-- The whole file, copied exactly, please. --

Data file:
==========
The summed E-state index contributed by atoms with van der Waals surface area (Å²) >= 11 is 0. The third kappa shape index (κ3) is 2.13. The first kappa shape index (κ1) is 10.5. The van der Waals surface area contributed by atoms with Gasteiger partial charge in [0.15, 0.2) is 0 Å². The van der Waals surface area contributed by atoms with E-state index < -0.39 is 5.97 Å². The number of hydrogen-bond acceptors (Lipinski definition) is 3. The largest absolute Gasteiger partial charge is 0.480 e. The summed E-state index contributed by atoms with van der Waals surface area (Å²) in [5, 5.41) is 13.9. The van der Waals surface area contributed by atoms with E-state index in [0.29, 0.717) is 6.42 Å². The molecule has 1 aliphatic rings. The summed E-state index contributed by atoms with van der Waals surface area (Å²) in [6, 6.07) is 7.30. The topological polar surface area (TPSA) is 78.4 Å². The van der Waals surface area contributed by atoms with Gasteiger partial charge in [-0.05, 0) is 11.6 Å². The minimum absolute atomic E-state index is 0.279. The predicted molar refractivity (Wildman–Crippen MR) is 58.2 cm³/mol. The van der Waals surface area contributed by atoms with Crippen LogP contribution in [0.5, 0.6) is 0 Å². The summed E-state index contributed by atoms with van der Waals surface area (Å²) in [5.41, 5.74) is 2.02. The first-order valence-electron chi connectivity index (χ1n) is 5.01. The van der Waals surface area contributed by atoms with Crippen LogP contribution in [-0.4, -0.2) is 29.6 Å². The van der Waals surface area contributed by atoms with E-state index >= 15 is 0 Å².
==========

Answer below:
The summed E-state index contributed by atoms with van der Waals surface area (Å²) >= 11 is 0. The third kappa shape index (κ3) is 2.13. The first kappa shape index (κ1) is 10.5. The van der Waals surface area contributed by atoms with Gasteiger partial charge in [0.15, 0.2) is 0 Å². The van der Waals surface area contributed by atoms with E-state index < -0.39 is 5.97 Å². The number of hydrogen-bond acceptors (Lipinski definition) is 3. The largest absolute Gasteiger partial charge is 0.480 e. The summed E-state index contributed by atoms with van der Waals surface area (Å²) in [5, 5.41) is 13.9. The van der Waals surface area contributed by atoms with E-state index in [0.29, 0.717) is 6.42 Å². The molecule has 1 aliphatic rings. The summed E-state index contributed by atoms with van der Waals surface area (Å²) in [6, 6.07) is 7.30. The topological polar surface area (TPSA) is 78.4 Å². The van der Waals surface area contributed by atoms with Gasteiger partial charge in [-0.05, 0) is 11.6 Å². The minimum absolute atomic E-state index is 0.279. The predicted molar refractivity (Wildman–Crippen MR) is 58.2 cm³/mol. The van der Waals surface area contributed by atoms with Crippen LogP contribution in [0.5, 0.6) is 0 Å². The summed E-state index contributed by atoms with van der Waals surface area (Å²) in [5.41, 5.74) is 2.02. The first-order valence-electron chi connectivity index (χ1n) is 5.01. The van der Waals surface area contributed by atoms with Crippen LogP contribution in [-0.4, -0.2) is 29.6 Å². The van der Waals surface area contributed by atoms with E-state index >= 15 is 0 Å².